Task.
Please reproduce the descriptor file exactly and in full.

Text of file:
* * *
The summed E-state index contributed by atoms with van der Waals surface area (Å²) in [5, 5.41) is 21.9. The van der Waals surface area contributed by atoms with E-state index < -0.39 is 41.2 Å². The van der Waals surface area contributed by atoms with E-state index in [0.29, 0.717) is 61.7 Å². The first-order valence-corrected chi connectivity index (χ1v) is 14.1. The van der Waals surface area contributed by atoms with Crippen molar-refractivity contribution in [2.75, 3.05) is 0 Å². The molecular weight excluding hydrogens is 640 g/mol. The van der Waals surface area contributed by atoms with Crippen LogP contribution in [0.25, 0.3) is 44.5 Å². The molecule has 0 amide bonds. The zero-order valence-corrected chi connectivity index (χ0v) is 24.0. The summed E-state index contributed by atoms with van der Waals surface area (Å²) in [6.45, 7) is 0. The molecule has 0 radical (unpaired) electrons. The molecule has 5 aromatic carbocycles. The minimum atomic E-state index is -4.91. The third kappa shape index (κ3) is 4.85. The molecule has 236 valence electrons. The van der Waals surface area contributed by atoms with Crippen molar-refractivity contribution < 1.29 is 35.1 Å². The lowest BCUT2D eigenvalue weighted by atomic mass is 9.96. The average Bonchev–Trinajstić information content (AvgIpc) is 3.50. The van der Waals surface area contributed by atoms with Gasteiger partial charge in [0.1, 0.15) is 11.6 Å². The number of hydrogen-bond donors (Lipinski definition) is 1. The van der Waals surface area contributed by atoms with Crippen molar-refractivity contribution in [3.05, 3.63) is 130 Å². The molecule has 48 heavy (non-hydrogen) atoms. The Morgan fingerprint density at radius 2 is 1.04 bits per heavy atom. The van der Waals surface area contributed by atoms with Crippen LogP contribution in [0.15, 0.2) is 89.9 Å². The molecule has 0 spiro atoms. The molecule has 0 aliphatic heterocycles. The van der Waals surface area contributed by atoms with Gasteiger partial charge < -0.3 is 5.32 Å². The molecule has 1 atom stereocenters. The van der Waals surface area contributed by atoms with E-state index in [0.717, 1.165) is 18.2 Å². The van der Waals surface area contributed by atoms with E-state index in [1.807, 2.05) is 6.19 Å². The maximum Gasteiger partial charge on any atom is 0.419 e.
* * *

The summed E-state index contributed by atoms with van der Waals surface area (Å²) in [5, 5.41) is 21.9. The van der Waals surface area contributed by atoms with E-state index < -0.39 is 41.2 Å². The van der Waals surface area contributed by atoms with E-state index in [0.29, 0.717) is 61.7 Å². The first-order valence-corrected chi connectivity index (χ1v) is 14.1. The van der Waals surface area contributed by atoms with Crippen molar-refractivity contribution in [2.75, 3.05) is 0 Å². The molecular weight excluding hydrogens is 640 g/mol. The van der Waals surface area contributed by atoms with Crippen LogP contribution in [0.25, 0.3) is 44.5 Å². The molecule has 0 amide bonds. The zero-order valence-corrected chi connectivity index (χ0v) is 24.0. The summed E-state index contributed by atoms with van der Waals surface area (Å²) in [6.45, 7) is 0. The molecule has 0 radical (unpaired) electrons. The molecule has 5 aromatic carbocycles. The minimum atomic E-state index is -4.91. The third kappa shape index (κ3) is 4.85. The molecule has 236 valence electrons. The van der Waals surface area contributed by atoms with Crippen molar-refractivity contribution < 1.29 is 35.1 Å². The lowest BCUT2D eigenvalue weighted by atomic mass is 9.96. The average Bonchev–Trinajstić information content (AvgIpc) is 3.50. The van der Waals surface area contributed by atoms with Gasteiger partial charge in [0.1, 0.15) is 11.6 Å². The number of hydrogen-bond donors (Lipinski definition) is 1. The van der Waals surface area contributed by atoms with Crippen molar-refractivity contribution in [3.05, 3.63) is 130 Å². The molecule has 48 heavy (non-hydrogen) atoms. The Morgan fingerprint density at radius 2 is 1.04 bits per heavy atom. The van der Waals surface area contributed by atoms with Crippen LogP contribution in [0.15, 0.2) is 89.9 Å². The molecule has 0 spiro atoms. The molecule has 0 aliphatic heterocycles. The van der Waals surface area contributed by atoms with Gasteiger partial charge < -0.3 is 5.32 Å². The molecule has 1 atom stereocenters. The van der Waals surface area contributed by atoms with E-state index in [0.717, 1.165) is 18.2 Å². The van der Waals surface area contributed by atoms with E-state index in [1.807, 2.05) is 6.19 Å². The maximum Gasteiger partial charge on any atom is 0.419 e.